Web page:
Human figure synthesis and animation for virtual space teleconferencing

Karansher Singh, Jun Ohya, Richard Parent

Research output: Chapter in Book/Report/Conference proceedingConference contribution

16 Citations (Scopus)

Abstract

Human figure animation is a widely researched area with many applications. This paper addresses specific issues that deal with the synthesis, animation and environmental interaction of human figures within a virtual space teleconferencing system. A layered representation of the human figure is adopted. Skeletal posture is determined from magnetic sensors on the body, using heuristics and inverse kinematics. This paper describes the use of implicit function techniques in the synthesis and animation of a polymesh geometric skin over the skeletal structure. Implicit functions perform detection and handling of collisions with an optimal worst case time complexity that is linear in the number polymesh vertices. Body deformations resulting from auto-collisions are handled elegantly and homogeneously as part of the environment. Further, implicit functions generate precise collision contact surfaces and have the capability to model the physical characteristics of muscles in systems that employ force feedback. The real time implementation within a virtual space teleconferencing system, illustrates this new approach, coupling polymesh and implicit surface based modeling and animation techniques.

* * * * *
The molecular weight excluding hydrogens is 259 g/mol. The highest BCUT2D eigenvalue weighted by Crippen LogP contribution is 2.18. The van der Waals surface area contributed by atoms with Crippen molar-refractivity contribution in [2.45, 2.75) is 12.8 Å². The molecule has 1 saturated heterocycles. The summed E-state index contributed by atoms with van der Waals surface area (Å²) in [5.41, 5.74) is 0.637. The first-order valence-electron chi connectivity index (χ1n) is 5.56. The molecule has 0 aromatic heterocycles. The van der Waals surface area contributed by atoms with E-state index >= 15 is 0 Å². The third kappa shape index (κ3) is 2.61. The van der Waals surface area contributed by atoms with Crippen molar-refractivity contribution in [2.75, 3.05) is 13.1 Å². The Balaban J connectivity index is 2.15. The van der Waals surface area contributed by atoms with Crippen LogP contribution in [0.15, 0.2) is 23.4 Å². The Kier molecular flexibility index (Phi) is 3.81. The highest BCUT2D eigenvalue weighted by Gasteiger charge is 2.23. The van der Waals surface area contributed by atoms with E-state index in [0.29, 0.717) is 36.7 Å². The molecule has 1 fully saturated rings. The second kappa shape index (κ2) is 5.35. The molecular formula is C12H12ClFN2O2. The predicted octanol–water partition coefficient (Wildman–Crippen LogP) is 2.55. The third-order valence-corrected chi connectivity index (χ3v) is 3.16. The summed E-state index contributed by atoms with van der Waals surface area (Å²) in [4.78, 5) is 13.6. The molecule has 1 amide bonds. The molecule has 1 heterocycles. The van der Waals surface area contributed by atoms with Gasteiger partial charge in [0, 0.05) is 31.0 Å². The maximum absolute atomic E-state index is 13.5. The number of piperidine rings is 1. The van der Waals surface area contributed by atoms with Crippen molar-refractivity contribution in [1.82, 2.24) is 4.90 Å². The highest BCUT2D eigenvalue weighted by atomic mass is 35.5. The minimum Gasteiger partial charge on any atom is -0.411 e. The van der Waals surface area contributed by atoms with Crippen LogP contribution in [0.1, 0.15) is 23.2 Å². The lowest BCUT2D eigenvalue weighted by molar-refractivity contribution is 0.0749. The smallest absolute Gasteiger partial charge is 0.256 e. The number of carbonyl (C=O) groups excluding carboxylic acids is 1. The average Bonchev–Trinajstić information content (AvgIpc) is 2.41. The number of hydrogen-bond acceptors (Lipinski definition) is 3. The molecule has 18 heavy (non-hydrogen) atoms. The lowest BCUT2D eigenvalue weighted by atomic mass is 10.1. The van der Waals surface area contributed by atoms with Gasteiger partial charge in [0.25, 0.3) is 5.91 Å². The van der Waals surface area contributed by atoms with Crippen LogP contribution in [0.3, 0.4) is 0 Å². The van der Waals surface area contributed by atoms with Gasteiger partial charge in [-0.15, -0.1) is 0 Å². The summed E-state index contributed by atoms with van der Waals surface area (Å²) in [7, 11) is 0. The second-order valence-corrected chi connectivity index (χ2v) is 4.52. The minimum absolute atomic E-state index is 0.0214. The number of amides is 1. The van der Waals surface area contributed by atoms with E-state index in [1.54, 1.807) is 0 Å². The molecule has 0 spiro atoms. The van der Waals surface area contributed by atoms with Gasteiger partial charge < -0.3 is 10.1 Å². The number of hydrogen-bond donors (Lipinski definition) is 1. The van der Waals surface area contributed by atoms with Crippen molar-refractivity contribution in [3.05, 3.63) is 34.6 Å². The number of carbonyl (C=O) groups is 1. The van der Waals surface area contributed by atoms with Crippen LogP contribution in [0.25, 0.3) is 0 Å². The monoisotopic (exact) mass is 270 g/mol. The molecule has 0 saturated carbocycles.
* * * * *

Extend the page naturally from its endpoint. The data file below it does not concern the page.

Original languageEnglish
Title of host publicationProceedings - Virtual Reality Annual International Symposium
Pages118-126
Number of pages9
Publication statusPublished - 1995
Externally publishedYes
EventProceedings of the 1995 IEEE Annual Virtual Reality International Symposium - Triangle Park, NC, USA
Duration: 1995 Mar 111995 Mar 15

Other

OtherProceedings of the 1995 IEEE Annual Virtual Reality International Symposium
CityTriangle Park, NC, USA
Period95/3/1195/3/15

    Fingerprint

ASJC Scopus subject areas

  • Software

Cite this

Singh, K., Ohya, J., & Parent, R. (1995). Human figure synthesis and animation for virtual space teleconferencing. In Proceedings - Virtual Reality Annual International Symposium (pp. 118-126)